Health and Human Services is important because of the coronavirus as well as the Affordable Care Act and any move toward Medicare for All. Homeland Security is important because of all the abuses that can occur under it. 

But Commerce, Transportation, Energy, Interior, Veterans Affairs, even, dare I say it? Labor – well, they’re not at the same level.


The most important influencers on day-to-day policy-making, who are very much in the loop, are presidential advisors, who don’t need Senate confirmation. The most influential of them work inside the West Wing of the White House – and the closer their office is to the Oval Office, the more influence they have. 

From the view of the White House staff, cabinet officials are provincial governors presiding over independent domains. Anything of any importance occurs in the center – the West Wing – a rabbit warren of offices squeezed into three floors clustered around the Oval. It’s such a maze that I used to get lost in it more times than I’d care to admit. 

The advisor with the most influence on day-to-day economic policy is the chairman of the National Economic Council. The advisor with the most influence on foreign policy is the National Security Advisor.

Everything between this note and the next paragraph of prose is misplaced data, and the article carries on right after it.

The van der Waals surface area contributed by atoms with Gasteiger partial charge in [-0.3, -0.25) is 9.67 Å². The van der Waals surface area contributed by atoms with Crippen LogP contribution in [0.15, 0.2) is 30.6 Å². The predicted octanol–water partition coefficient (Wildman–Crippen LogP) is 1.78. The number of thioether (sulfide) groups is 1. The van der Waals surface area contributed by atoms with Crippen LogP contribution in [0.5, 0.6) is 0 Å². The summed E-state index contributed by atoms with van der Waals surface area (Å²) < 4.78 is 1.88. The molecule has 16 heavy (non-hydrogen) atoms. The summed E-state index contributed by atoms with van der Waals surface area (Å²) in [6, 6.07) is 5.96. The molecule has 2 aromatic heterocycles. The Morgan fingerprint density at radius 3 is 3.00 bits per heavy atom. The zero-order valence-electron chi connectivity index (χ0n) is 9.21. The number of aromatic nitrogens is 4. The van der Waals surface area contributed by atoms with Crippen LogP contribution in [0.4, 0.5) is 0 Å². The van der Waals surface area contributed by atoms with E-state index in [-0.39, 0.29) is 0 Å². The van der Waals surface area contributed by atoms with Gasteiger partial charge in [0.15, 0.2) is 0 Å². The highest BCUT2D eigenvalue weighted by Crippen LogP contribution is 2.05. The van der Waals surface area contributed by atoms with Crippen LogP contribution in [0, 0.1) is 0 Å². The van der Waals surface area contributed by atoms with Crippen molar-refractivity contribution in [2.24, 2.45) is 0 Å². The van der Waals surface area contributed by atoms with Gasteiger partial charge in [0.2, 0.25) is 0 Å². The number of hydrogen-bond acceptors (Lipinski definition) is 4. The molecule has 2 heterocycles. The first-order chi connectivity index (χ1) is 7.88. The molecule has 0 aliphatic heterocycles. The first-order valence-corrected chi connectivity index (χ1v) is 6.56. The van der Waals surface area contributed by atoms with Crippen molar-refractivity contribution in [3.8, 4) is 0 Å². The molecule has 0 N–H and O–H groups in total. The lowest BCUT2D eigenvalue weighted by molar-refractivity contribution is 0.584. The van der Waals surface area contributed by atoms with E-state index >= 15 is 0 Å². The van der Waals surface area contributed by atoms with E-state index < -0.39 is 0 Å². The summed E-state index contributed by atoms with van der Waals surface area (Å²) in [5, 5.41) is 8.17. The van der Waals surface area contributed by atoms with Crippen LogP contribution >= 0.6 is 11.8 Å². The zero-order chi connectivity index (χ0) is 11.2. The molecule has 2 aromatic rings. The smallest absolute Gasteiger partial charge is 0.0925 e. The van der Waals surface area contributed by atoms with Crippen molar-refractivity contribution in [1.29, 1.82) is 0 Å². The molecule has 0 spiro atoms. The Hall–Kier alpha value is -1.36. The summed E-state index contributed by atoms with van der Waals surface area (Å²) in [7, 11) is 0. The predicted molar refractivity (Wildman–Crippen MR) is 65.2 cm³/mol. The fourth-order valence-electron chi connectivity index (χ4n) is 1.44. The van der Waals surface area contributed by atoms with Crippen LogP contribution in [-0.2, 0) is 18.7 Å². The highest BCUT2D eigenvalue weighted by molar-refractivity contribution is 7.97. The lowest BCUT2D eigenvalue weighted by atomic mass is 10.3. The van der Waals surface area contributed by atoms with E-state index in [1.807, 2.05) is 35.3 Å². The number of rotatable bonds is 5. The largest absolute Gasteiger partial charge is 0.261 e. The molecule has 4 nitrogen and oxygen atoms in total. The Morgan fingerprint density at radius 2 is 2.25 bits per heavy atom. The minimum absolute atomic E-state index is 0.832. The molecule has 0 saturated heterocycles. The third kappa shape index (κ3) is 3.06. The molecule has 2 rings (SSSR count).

Then there are the assistants to the president, such as on international trade; a director of the Office of Management and Budget; a Council of Economic Advisors, and a variety of people with titles like Counselor to the President. 

A good rule of thumb for understanding who really wields power is the location of their office. If it’s in the West Wing, they’re in the loop and you need to know who they are. If it’s in the Eisenhower Executive Office Building, which lies west of the White House, they’re more likely to be staff who don’t directly advise the president – and aren’t in the loop.

The president’s most important and powerful advisor is the Chief of Staff, whose office is just down the hall from the president. They control the flow of paperwork and people into the Oval Office and manage the President’s schedule, setting the President’s agenda. In other words, the Chief of Staff controls and manages the loop.

Even with a competent, experienced chief of staff, day-to-day life in the West Wing of the White House in any administration is one of controlled chaos. Don’t be misled by the TV series the West Wing, where everyone’s witty and loves each other. Realistically, the West Wing is intense, sometimes even backbiting and competitive, but this is where crucial policies are made.